On a whim I decided to join a bokcirkel at the local library, and the organizer cheerfully informed me that the next book would be Tara Westover’s Educated.
Much like the neighborhood book club, I’d signed up in hopes of reading Swedish books, rather than Swedish translations of American bestsellers, but here we are! Not to mention that Educated was one of those phenomenon books where, thanks to everyone talking about it, I felt like I had read it by osmosis. Having now actually read it, I can indeed confirm that the experience of hearing everyone talk about it is enough to really get the gist of the book. Westover has an incredibly isolated and traumatic childhood, decides against all odds to go to college, comes to terms with her childhood trauma and by the end has become a history scholar. No surprises there.
My hypothesis is that part of the reason Educated made such a huge splash was that by 2018, Mainstream Liberal America had realized that Hillbilly Elegy was Bad, Actually and saw in Educated an attempt to make amends for hyping up Elegy. Obviously I can’t exactly prove this, and J. D. Vance didn’t complete his face heel turn until 2022, so who’s to say. (Go give the If Books Could Kill podcast episode a listen for more on Hillbilly Elegy.)
This is not to throw shade on Educated. Westover overcame tremendous obstacles to be where she is today and for that she deserves accolades. And unlike Vance, she’s not trying to make a larger political point or diagnose the ills of large swathes of the American population. If you grow up Mormon, you’ll end up talking about other Mormons in your memoirs, but Educated never feels like an explainer on Mormonism, or like a critique or an apology. The book itself is…fine? I think it was probably an essential part of Westover’s recovery process to write the whole story out and to present it to a public after spending several years being gaslit by her family about her own memories.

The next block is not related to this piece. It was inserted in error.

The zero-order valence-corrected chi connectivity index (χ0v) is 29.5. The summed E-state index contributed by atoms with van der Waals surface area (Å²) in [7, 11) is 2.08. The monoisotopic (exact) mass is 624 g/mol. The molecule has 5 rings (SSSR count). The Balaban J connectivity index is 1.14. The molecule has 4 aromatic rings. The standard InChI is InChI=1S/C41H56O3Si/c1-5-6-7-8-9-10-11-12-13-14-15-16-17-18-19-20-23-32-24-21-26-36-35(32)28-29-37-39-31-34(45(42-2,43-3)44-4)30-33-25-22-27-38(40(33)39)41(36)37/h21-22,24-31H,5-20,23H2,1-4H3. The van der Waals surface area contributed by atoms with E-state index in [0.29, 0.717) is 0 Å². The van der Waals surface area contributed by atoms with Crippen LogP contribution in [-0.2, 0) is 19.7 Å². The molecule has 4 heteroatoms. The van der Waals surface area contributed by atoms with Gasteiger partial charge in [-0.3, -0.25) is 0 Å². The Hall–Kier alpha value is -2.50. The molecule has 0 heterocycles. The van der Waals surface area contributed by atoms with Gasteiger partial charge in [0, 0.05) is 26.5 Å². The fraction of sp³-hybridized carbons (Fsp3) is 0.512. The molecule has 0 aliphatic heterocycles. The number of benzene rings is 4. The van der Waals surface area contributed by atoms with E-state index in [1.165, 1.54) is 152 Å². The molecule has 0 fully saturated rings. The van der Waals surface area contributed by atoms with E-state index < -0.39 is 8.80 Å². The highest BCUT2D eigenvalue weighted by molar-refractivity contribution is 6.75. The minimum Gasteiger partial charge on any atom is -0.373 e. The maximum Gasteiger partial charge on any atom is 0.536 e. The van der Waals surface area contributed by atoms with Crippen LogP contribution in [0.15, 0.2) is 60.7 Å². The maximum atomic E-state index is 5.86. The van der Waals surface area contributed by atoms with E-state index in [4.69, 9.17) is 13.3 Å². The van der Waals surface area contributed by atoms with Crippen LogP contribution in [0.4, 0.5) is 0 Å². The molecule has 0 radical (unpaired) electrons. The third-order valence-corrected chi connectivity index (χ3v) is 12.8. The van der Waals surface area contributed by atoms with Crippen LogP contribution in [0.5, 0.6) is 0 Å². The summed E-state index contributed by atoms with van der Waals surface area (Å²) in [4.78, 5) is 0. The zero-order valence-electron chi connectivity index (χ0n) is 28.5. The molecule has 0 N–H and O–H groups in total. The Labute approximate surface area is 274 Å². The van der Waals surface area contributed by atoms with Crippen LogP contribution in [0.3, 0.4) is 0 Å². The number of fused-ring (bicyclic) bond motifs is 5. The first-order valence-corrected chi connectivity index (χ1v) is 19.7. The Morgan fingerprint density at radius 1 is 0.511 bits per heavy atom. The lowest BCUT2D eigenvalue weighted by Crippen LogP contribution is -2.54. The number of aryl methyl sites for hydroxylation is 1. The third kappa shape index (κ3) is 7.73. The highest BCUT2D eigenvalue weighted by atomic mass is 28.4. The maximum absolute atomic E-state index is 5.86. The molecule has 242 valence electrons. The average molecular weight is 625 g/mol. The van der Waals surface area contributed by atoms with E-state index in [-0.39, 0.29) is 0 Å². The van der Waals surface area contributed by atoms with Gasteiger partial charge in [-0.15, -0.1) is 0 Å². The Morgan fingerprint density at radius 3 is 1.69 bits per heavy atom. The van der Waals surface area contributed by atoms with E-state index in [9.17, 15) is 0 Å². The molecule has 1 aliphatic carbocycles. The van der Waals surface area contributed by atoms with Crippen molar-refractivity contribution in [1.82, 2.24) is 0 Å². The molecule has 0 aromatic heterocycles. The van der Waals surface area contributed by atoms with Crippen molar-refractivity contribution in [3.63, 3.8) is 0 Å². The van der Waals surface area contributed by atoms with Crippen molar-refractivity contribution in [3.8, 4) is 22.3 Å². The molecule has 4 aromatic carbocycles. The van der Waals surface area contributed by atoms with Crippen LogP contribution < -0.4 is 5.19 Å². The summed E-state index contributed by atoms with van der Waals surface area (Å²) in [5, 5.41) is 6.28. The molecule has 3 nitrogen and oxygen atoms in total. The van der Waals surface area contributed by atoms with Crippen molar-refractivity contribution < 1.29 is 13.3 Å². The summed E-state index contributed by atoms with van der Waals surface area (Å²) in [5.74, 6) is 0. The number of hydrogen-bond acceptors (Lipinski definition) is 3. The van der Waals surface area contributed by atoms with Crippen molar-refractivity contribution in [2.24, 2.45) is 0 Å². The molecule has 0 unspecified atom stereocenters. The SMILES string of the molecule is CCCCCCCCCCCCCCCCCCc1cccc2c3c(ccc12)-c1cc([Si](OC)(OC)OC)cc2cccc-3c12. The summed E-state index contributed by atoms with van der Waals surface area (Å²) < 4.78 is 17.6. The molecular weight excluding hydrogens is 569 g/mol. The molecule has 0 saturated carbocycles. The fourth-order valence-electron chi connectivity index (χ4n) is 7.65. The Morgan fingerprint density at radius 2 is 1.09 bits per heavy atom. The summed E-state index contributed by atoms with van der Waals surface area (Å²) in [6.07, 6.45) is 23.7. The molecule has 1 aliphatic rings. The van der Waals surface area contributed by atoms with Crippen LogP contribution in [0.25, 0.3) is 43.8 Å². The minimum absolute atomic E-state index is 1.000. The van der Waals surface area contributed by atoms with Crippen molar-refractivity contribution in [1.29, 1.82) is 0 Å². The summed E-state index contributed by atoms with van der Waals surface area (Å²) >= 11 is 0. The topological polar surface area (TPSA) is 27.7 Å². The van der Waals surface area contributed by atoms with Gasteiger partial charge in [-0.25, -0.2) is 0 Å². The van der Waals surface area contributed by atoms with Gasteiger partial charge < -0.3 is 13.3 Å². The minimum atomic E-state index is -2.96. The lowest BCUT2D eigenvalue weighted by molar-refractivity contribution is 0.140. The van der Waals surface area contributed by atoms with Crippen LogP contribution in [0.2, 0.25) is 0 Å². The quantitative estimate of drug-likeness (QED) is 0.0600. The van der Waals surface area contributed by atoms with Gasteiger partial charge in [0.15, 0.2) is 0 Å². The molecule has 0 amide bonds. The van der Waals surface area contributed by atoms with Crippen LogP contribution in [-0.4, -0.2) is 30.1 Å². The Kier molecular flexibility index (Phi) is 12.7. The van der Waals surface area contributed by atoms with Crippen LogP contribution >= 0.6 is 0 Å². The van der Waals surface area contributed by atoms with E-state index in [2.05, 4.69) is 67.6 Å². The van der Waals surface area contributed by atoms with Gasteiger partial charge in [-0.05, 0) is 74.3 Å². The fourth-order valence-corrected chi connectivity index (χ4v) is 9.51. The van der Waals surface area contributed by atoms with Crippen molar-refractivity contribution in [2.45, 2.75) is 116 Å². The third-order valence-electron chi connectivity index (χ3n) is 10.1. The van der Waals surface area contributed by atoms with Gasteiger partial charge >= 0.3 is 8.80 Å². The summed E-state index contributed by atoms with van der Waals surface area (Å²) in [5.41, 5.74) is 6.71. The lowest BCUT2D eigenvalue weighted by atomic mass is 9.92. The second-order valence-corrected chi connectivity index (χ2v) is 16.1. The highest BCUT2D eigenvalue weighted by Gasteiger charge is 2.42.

What makes me uneasy about Educated is where it lands in the book market and the reasons the reading public has for latching on to it. It’s not quite circus sideshow gawking, but it’s not quite not circus sideshow gawking, either. However, the fact that I read this in order to discuss it with a group of Swedes (and that I’m already anticipating being asked to give an impromptu “US History and Culture” lecture) might be coloring my reaction here. There’s also a part of it that feeds into the collective American obsession with rags-to-riches “bootstraps” stories, where a particular kind of reader might point to Educated as proof that America really is a meritocracy and that if you’re not succeeding you’re just not working hard enough.
Again, I don’t think Westover is deliberately writing to pander to either of those instincts. How the public responds to a book and where one particular life story falls in the general ideological fabric of a culture is kind of beyond the scope of an author’s consideration. There’s something to said about a publisher saying “yes” to this particular life trajectory but “no” to others.
Also, unrelated to anything, but a huge content warning for pretty frank descriptions of gruesome accidents of all kinds: serious burns, head injuries, gashes, you name it. I’m squeamish so those were sections I just skimmed through. A significant portion of the book also focuses on the abusive behavior of one of Tara’s older brothers, again with pretty frank descriptions of bullying and violence.